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How Latin is Killing English

How Latin is Killing English

A recent Grammarly blog included a great sign that actually had very little to do with the blog itself. The sign reads, “What do you do when you realize that Latin grammar makes more sense than English grammar?”

I’ve never actually studied Latin, so I don’t know for sure that it makes more sense grammatically, but it wouldn’t surprise me. As an influencing language, it is easy to assume that Latin would be simpler than the languages that it influences.

On the other hand, English is an influenced language. What I mean is that English, especially American-English, takes pieces and parts from other languages – including Latin – and smashes them all together. Frequently, the smash results in some interesting grammar rules.

Within hours of seeing that great sign, I read another blog: 7 bogus grammar ‘errors’ you don’t need to worry about. (Will. Not. Address. Formatting.) I like this blog because it vindicates my loathing of things people tried to teach me in elementary school that I just never understood (let’s not go there). And the first two errors – Don’t Split Infinities and Don’t End a Sentence with a Preposition – can be blamed on Latin.


I’m a paid writer and editor. However, I edit for readability, which does not always include “proper” grammar. I make the distinction because sometimes what’s readable is not grammatically correct and what’s grammatically correct isn’t always readable. END DISCLAIMER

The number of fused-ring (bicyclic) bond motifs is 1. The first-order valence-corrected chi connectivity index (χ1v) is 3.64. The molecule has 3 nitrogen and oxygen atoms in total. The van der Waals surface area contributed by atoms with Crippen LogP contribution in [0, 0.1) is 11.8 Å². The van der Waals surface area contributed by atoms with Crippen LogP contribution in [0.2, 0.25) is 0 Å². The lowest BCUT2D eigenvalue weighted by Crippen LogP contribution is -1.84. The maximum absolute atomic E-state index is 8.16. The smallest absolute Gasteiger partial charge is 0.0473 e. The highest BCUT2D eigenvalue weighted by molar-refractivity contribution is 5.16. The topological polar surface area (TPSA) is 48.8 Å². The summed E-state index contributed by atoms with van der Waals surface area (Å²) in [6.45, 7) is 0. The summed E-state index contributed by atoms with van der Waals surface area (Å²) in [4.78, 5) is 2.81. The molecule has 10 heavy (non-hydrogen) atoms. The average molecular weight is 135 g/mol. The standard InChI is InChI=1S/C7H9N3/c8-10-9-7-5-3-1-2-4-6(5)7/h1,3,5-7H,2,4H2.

Go ahead and split that infinitive!
Go ahead and split that infinitive!

OK, so back to grammar rules that aren’t, and how they relate to Latin. Both the split infinitive and preposition rules come directly from Latin. Turns out that in Latin you can’t split an infinitive or put a preposition at the end of a sentence. There is no rule; no rule was necessary, it is impossible to do those things in Latin. Back in the 19th century, everything Latin was “hot” with the social set and the Grammar Nazis decided that English should follow suit. However, as an influenced language, English already had the ability to do those things and rules around “should” only complicated things.

The author of the blog, Ben Yagoda, gave some great examples from literature, modern culture, and history of how breaking these “rules” makes a message clearer and/or more poignant. My personal favorite is from Winston Churchill – the smart aleck all the rest of us aspire to be. When criticized for ending a sentence with a preposition, his rumored reply was, “This is the type of arrant pedantry up with which I will not put.” (Please note that rarely does this kind of confusing statement actually make the message stronger.)

I guess that blaming a language that hasn’t been in use for centuries for why my language is one of the most convoluted things currently around is less than fair. But it made a great headline, right?

If you’re interested in my take on the remaining 5 “bogus grammar ‘errors’” provided by Mr. Yagoda, I’m sure I’ll get to them soon.

I’m always interested in comments; and if you have a favorite word or grammar rant, I love to hear those as well.

-Lorrie Nicoles